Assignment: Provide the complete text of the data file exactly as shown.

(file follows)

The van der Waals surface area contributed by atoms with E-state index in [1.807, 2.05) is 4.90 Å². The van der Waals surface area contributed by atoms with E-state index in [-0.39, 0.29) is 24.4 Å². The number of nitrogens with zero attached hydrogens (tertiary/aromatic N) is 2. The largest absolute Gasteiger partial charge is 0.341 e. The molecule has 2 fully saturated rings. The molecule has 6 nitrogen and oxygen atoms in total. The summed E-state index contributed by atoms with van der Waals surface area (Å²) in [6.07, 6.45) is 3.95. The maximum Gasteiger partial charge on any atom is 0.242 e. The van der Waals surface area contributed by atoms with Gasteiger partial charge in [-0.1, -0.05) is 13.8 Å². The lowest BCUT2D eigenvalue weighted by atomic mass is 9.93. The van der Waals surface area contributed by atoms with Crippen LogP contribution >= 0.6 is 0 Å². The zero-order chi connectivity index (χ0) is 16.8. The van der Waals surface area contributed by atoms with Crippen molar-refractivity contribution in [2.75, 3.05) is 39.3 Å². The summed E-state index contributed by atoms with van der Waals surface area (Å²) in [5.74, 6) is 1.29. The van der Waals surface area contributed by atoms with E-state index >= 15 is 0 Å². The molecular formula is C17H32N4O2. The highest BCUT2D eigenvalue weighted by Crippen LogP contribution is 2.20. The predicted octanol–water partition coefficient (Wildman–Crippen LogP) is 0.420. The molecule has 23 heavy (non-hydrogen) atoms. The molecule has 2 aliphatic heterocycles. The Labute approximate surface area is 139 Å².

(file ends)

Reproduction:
The van der Waals surface area contributed by atoms with E-state index in [1.807, 2.05) is 4.90 Å². The van der Waals surface area contributed by atoms with E-state index in [-0.39, 0.29) is 24.4 Å². The number of nitrogens with zero attached hydrogens (tertiary/aromatic N) is 2. The largest absolute Gasteiger partial charge is 0.341 e. The molecule has 2 fully saturated rings. The molecule has 6 nitrogen and oxygen atoms in total. The summed E-state index contributed by atoms with van der Waals surface area (Å²) in [6.07, 6.45) is 3.95. The maximum Gasteiger partial charge on any atom is 0.242 e. The van der Waals surface area contributed by atoms with Gasteiger partial charge in [-0.1, -0.05) is 13.8 Å². The lowest BCUT2D eigenvalue weighted by atomic mass is 9.93. The van der Waals surface area contributed by atoms with Crippen LogP contribution >= 0.6 is 0 Å². The zero-order chi connectivity index (χ0) is 16.8. The van der Waals surface area contributed by atoms with Crippen molar-refractivity contribution in [2.75, 3.05) is 39.3 Å². The summed E-state index contributed by atoms with van der Waals surface area (Å²) in [5.74, 6) is 1.29. The van der Waals surface area contributed by atoms with E-state index >= 15 is 0 Å². The molecular formula is C17H32N4O2. The highest BCUT2D eigenvalue weighted by Crippen LogP contribution is 2.20. The predicted octanol–water partition coefficient (Wildman–Crippen LogP) is 0.420. The molecule has 23 heavy (non-hydrogen) atoms. The molecule has 2 aliphatic heterocycles. The Labute approximate surface area is 139 Å².